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Your source for news, updates and guidance on all things trademarks and intellectual property.

Activism or Opportunism? Protests Inspire New Trademark Applications

Margo Cruz | June 15, 2020
5 min read

Recent events such as the global pandemic and the stay-at-home orders that followed led to an onslaught of trademark applications. Despite the hundreds of thousands of deaths in the US, applicants sought to own and capitalize on terms related to the tragedy.

With the most recent round of Black Lives Matter and anti-police brutality protests, we expected similar numbers of applications seeking protection for popular terms. While the protests following the killing of George Floyd and many other victims of police brutality seem like a dangerously good opportunity for trademark opportunism, it has been refreshing to see not only very few opportunistic trademark applications but also applications that indicate businesses supporting the movement.

“I Can’t Breathe”

The most commonly sought trademark related to the protests is for “I Can’t Breathe.” There are many current (and past) applications for the phrase, mostly for t-shirts, hats, and related apparel. The oldest still-pending application for “I CAN’T BREATHE,” by Sean Mitchell of Washington state in 2019, demonstrates the issues with an attempt to trademark such a common slogan. Mr. Mitchell’s application received an office action stating that the applied-for mark indicated a false connection with the estate of Eric Garner. Because of the phrase’s strong association with the killing of Eric Garner, the public is likely to falsely assume a connection between the applicant’s goods and Eric Garner’s estate. Such a false association would be prohibited (TMEP 1203.03) unless Mr. Mitchell has approval from Eric Garner’s estate to trademark the phrase.

The office action on Mr. Mitchell’s application also indicated that registration was refused because “I Can’t Breathe” is an informational slogan (TMEP 1213.05) that does not function as a trademark to indicate the source of the applicant’s goods: it merely conveys support for or affiliation with the ideals conveyed by the message. Mr. Mitchell only has a few weeks left to respond to this office action, so the application may be abandoned. These issues will likely apply to any trademark application for “I Can’t Breathe,” especially because the phrase has regained prominence after Geoge Floyd’s killing under circumstances tragically similar to those of Eric Garner.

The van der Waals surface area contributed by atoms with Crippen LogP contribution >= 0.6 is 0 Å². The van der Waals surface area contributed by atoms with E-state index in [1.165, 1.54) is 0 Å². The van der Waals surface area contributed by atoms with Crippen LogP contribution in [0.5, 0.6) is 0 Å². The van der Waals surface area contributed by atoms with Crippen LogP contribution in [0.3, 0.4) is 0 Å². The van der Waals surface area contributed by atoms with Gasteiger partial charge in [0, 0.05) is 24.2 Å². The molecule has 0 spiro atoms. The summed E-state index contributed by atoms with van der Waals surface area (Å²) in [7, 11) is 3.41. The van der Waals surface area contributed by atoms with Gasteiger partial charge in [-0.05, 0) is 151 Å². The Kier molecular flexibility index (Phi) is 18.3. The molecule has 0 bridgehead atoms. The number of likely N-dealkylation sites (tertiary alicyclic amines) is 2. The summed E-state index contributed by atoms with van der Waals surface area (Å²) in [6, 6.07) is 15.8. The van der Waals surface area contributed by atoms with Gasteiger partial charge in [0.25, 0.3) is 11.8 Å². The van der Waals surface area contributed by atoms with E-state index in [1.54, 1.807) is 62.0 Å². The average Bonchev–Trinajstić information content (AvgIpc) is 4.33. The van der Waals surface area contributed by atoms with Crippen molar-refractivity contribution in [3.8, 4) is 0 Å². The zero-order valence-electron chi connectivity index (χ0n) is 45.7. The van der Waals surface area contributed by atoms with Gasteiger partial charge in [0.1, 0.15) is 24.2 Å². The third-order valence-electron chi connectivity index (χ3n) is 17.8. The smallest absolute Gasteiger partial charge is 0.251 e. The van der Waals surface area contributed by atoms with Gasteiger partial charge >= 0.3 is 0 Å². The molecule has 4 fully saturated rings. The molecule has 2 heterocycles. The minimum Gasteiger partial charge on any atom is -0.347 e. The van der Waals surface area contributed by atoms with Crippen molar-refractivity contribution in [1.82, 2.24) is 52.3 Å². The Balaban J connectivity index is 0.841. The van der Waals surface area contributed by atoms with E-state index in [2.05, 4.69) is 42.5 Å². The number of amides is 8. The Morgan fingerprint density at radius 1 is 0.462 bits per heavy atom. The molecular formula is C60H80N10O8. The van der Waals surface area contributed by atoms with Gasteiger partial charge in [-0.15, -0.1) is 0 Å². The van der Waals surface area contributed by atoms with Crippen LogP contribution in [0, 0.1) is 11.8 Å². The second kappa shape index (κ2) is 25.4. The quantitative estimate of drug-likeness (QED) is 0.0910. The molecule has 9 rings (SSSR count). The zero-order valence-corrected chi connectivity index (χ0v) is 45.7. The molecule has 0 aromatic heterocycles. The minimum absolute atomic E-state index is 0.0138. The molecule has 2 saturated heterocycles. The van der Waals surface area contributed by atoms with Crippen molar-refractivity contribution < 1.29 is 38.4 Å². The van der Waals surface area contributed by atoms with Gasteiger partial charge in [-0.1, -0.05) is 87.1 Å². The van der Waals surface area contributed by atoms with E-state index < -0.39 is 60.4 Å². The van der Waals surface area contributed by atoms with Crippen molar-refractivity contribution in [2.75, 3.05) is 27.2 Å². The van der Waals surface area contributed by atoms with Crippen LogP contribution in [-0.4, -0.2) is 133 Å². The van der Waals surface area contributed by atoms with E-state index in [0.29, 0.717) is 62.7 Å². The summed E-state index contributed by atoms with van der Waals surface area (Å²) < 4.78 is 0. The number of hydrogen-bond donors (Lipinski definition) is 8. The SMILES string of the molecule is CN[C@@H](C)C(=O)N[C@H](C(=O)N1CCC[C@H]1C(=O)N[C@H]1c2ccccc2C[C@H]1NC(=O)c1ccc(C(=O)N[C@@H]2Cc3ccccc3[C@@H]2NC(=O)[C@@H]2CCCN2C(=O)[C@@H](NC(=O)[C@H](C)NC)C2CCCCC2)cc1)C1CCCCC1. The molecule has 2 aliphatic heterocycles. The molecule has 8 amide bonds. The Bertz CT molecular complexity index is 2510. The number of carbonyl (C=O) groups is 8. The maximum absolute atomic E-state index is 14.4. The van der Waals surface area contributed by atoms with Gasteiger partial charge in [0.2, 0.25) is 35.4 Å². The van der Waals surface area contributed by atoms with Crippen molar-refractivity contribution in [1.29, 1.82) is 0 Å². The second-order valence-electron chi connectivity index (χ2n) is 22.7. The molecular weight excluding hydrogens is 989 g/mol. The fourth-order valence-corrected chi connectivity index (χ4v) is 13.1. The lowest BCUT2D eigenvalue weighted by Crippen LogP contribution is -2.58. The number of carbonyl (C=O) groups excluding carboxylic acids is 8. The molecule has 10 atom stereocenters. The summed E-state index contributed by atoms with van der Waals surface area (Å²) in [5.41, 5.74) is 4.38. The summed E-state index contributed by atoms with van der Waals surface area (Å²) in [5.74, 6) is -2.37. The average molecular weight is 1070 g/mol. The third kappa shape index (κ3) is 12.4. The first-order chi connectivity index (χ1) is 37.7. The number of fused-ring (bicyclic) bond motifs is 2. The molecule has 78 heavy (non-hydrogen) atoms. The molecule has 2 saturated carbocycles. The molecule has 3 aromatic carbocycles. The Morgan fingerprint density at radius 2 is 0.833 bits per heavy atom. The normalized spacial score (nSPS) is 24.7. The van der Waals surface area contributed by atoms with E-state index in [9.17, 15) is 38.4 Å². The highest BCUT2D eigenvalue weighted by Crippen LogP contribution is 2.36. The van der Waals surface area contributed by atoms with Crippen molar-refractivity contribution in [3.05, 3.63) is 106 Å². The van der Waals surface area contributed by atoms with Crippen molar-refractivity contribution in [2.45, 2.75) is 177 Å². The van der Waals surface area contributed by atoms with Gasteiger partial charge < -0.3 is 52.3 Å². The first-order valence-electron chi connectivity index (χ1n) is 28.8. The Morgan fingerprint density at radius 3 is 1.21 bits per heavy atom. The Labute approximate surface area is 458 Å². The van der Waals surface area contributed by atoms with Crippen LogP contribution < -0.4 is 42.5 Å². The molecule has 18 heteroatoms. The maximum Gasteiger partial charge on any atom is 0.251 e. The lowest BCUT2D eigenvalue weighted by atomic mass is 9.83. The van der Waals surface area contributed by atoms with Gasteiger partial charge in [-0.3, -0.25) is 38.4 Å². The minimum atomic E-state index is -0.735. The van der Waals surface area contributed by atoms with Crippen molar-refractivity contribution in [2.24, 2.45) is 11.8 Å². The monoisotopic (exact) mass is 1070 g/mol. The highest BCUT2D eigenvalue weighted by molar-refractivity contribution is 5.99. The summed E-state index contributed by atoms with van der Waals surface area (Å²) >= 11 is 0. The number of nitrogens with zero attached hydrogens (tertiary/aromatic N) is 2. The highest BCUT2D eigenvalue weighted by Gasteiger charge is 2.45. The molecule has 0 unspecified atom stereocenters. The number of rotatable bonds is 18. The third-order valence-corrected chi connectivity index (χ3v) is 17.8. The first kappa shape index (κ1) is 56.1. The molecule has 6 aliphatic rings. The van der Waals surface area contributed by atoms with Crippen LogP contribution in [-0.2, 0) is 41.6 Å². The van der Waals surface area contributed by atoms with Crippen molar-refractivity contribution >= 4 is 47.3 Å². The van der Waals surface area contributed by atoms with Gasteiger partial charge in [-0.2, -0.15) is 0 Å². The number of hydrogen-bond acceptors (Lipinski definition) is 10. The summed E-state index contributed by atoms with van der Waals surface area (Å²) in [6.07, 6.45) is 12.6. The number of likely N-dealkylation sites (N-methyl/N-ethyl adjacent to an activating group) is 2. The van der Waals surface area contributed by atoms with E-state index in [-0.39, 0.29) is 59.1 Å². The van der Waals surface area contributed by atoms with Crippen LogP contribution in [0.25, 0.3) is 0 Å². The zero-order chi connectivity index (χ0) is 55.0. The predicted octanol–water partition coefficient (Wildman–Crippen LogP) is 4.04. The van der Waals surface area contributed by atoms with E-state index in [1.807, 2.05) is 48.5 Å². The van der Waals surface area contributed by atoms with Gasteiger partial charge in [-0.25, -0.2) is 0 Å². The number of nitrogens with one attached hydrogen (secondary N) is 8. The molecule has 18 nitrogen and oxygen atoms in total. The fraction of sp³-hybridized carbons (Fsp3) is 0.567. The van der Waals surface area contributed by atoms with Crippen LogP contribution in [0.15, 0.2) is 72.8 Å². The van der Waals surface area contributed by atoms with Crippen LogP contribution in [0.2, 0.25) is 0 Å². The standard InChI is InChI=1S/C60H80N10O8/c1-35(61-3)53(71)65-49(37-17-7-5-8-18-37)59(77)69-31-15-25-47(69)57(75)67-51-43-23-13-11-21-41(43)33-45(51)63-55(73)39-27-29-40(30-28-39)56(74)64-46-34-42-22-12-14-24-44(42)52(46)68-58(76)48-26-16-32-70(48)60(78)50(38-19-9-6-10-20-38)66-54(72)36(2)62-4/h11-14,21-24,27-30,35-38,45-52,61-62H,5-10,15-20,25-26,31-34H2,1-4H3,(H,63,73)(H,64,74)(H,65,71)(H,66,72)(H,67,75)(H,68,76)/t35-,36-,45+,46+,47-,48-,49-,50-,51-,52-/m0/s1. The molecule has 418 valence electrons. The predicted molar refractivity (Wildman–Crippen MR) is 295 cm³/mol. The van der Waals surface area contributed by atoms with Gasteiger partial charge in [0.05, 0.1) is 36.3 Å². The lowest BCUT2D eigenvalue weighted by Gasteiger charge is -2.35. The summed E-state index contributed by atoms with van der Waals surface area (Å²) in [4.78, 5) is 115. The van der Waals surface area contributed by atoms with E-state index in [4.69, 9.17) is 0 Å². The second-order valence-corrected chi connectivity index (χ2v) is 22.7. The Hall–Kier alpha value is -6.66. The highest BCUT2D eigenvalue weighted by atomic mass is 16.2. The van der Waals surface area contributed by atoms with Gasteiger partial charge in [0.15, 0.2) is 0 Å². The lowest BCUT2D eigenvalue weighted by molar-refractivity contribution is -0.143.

One Atlanta filmmaker has filed an application to trademark “I CAN’T BREATHE” for use on t-shirts. Unfortunately, Bettina Horton will likely have a hard time securing the trademark because of the issues listed above, and because of how the phrase is used on the shirts. The designs are likely to garner a “merely decorative” or “ornamental” refusal from the USPTO, because the type of decoration does not serve to identify the source or supplier of the goods (TMEP 1202.03). Ms. Horton has not submitted a specimen to the USPTO yet, but the shirts are shown on her Instagram account. Though Ms. Horton may be unsuccessful in trademarking the phrase, perhaps this is an indication that the phrase and larger movement around Gorge Floyd’s death will play a part in one of her films in future. Ms. Horton’s t-shirts and other projects can be viewed on her Instagram: @bettina_horton.

Another interesting application is a 1B intended-use application for “I CAN’T BREATHE BUT WE CAN VOTE.” The goods and services listed include “providing information regarding political issues, knowing how to vote and knowing how to register to vote.” This mark may have a slightly higher likelihood of success because its goods and services category and its phrasing variation mean it won’t compete with the other “I Can’t Breathe” trademark attempts and risk likelihood of confusion. The USPTO may still argue that this creates a false association with Eric Garner, George Floyd, and others killed by police, and that it is an attempt to trademark an informational slogan or commonly used phrase. However, the applicant could perhaps argue that the applied-for mark creates a different commercial impression as a whole than simply the phrase “I Can’t Breathe,” (TMEP 1207.01(b)) and that it therefore functions as a source identifier for a company seeking to inform people on voting.

While “I Can’t Breathe” was already a commonly used informational slogan against police brutality, “Get Off My Neck” came to prominence in the wake of George Floyd’s death. There are currently four applications for variations of “GET OFF MY NECK,” but applications will likely have the same problems as the “I CAN’T BREATHE” applications, due to their recent prominence as informational slogans. All are 1B applications for clothing-related goods and services, so it remains to be seen what the specimens for these applications will look like.